Dear: far from satisfied with response from Hoon
Defence Secretary Geoff Hoon has been accused of ignoring the NUJ’s concerns about the safety of journalists in war zones.
- July 26, 2017
- July 6, 2017
- June 29, 2017
NUJ general secretary Jeremy Dear said he was far from satisfied with the response he received from Hoon when he met him last month.
He said: “Truth is a casualty of war but so have our members been and what we want is an inquiry. When I asked Geoff Hoon for answers he couldn’t give them; when I asked him to put pressure on the US he said he wouldn’t.
“When US troops terrorise independent journalists, of course it’s a matter for the UK Government.”
According to Dear, Hoon told him: “Journalists know they have to report the truth. If they write rubbish they might find they won’t get quite so well protected.”
A motion unanimously agreed by the conference said the killing of journalists working in war zones should be a separate offence under international law.
It also called for independent international inquiries to be held when journalists are killed reporting wars.
The motion stated: “The ADM is deeply disturbed by the failure of the US and British military to provide adequate explanations for the deaths of seven journalists at the hands of coalition troops during the war in Iraq and its aftermath.”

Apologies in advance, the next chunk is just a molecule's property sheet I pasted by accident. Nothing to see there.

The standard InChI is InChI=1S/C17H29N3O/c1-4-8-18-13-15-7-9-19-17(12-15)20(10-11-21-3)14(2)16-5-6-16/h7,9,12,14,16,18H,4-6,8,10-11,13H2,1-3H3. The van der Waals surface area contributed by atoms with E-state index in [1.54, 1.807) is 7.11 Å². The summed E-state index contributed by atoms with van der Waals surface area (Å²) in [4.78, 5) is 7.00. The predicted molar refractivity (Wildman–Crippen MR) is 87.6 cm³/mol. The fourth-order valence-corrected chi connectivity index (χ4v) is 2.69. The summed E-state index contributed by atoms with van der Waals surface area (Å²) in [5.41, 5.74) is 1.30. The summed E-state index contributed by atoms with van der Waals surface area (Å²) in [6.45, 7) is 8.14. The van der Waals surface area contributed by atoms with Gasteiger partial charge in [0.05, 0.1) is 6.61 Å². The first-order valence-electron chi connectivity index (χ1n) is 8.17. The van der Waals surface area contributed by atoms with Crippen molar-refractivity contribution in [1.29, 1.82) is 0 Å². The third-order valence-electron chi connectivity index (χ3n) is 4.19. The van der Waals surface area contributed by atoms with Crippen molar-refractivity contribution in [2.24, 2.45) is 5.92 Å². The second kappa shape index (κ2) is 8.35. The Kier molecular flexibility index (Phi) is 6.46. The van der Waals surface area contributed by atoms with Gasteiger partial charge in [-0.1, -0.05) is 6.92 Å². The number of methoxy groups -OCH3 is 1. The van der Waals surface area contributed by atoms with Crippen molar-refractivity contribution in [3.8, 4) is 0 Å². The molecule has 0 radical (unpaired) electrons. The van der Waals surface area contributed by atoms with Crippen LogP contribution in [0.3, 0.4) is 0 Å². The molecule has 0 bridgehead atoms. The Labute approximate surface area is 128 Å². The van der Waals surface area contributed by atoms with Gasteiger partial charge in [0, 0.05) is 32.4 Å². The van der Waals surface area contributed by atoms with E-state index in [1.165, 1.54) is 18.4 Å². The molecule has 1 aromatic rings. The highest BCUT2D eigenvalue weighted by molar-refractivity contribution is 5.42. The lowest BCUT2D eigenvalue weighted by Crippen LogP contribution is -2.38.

NUJ members Terry Lloyd and Gaby Rado were among 18 media workers to die in Iraq during the first six months of the conflict. Film-maker James Miller, who was shot by an Israeli soldier in May, was also an NUJ member.
The conference heard that no UK national newspaper had yet signed up to the International News Safety Institute, which was founded last year.
The INSI has the support of 100 media organisations worldwide and is intended to establish safety standards, fund training and lobby governments.
Dear said: “War reporting will always be dangerous, but we have a duty to do all we can to provide the safest possible environment and ensure employers provide the right training and the right equipment.”